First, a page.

[Ti] Título:Assessing and Improving Childhood Nutrition and Growth Globally.
[So] Source:Pediatr Clin North Am;64(4):755-768, 2017 Aug.
[Is] ISSN:1557-8240
[Cp] País de publicação:United States
[La] Idioma:eng
[Ab] Resumo:Improving maternal and child nutrition is central to global development goals and reducing the noncommunicable disease burden. Although the process of becoming malnourished starts in utero, the consequences of poor nutrition extend across the life cycle and into future generations. The global nutrition targets for 2025 include reducing infant and young child growth faltering, halting the increase of overweight children, improving breastfeeding practices, and reducing maternal anemia. In this review, we address nutritional assessment, discuss nonnutritive factors that affect growth, and endorse the evidence-based interventions that should be scaled up to improve maternal and child nutrition.
[Mh] Termos MeSH primário: Transtornos da Nutrição Infantil/terapia
Fenômenos Fisiológicos da Nutrição Infantil
Fenômenos Fisiológicos da Nutrição do Lactente
Fenômenos Fisiológicos da Nutrição Materna
Estado Nutricional
[Mh] Termos MeSH secundário: Antropometria
Aleitamento Materno
Criança
Pré-Escolar
Feminino
Seres Humanos
Lactente
Política Nutricional
[Pt] Tipo de publicação:JOURNAL ARTICLE; REVIEW
[Em] Mês de entrada:1708
[Cu] Atualização por classe:170814
[Lr] Data última revisão:
170814
[Sb] Subgrupo de revista:AIM; IM
[Da] Data de entrada para processamento:170724
[St] Status:MEDLINE


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[PMID]:28723982
[Au] Autor:Caselli TB; Lomazi EA; Montenegro MAS; Bellomo-Brandão MA
[Ad] Endereço:Universidade Estadual de Campinas, Faculdade de Ciências Médicas, Departamento de Saúde da Criança e do Adolescente.
[Ti] Título:ASSESSMENT OF NUTRITIONAL STATUS OF CHILDREN AND ADOLESCENTS WITH SPASTIC QUADRIPLEGIC CEREBRAL PALSY.
[So] Source:Arq Gastroenterol;54(3):201-205, 2017 Jul-Sept.
[Is] ISSN:1678-4219
[Cp] País de publicação:Brazil
[La] Idioma:eng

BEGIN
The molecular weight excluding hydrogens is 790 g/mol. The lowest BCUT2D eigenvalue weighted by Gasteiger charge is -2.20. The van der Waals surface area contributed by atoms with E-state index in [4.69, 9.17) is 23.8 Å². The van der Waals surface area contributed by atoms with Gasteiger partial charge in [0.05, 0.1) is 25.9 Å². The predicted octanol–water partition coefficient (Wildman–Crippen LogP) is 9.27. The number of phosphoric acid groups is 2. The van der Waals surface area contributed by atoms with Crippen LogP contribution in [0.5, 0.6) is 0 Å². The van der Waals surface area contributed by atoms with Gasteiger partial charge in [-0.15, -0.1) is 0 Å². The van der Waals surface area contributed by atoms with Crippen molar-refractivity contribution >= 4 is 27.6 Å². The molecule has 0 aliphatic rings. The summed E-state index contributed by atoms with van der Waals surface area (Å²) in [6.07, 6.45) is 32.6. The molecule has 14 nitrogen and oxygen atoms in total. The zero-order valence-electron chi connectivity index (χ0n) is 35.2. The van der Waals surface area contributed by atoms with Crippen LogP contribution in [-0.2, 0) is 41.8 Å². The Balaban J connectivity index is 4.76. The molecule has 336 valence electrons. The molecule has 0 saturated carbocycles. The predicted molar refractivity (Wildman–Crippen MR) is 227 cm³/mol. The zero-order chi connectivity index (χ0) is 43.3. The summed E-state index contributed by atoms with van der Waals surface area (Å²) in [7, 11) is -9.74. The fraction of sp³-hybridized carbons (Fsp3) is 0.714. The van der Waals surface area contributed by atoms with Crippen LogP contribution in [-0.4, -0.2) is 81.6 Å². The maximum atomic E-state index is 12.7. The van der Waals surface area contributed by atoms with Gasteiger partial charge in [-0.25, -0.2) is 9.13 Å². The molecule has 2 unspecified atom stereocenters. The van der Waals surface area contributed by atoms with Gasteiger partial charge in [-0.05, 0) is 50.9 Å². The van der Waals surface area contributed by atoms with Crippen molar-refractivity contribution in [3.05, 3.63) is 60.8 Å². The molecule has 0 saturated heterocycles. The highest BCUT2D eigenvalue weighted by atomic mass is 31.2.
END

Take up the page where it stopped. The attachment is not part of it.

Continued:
[Ab] Resumo:BACKGROUND: : Due to several factors, such as gastrointestinal's diseases and difficulty in feeding, children with Spastic Quadriplegic Cerebral Palsy tend to present nutritional deficits. OBJECTIVE: : To assess the nutritional status of pediatric patients with Spastic Quadriplegic Cerebral Palsy according to reference curves for this population and with the measures of folds and circumferences, obtained by the upper arm circumference and triceps skin fold. METHODS: : The data were obtained from: knee-height, estimated height, weight, upper arm circumference, and triceps skin fold. Values of folds and circumferences were compared with Frisancho, and specific curves for these patients were used as reference. The relationship between the values in the growth curve for healthy children, Z-Score, and comparison with the reference curve were verified by Fisher's exact test. We adopted the significance level of 5%. RESULTS: : We evaluated 54 patients. The mean age was 10.2 years, and 34 were male, 25 fed by gastrostomy and 29, orally. The frequency of low weight by the reference curve was 22.22%. More than half of the patients presented the parameters indicating lean mass below the 5th percentile. The height of all patients was classified as adequate for the age by the reference curve. CONCLUSION:: Low weight was found in 22% of patients, and there is a greater tendency to present reduced muscle mass and increased fat mass, showing the need for evaluation and appropriate interventions for patients with Spastic Quadriplegic Cerebral Palsy.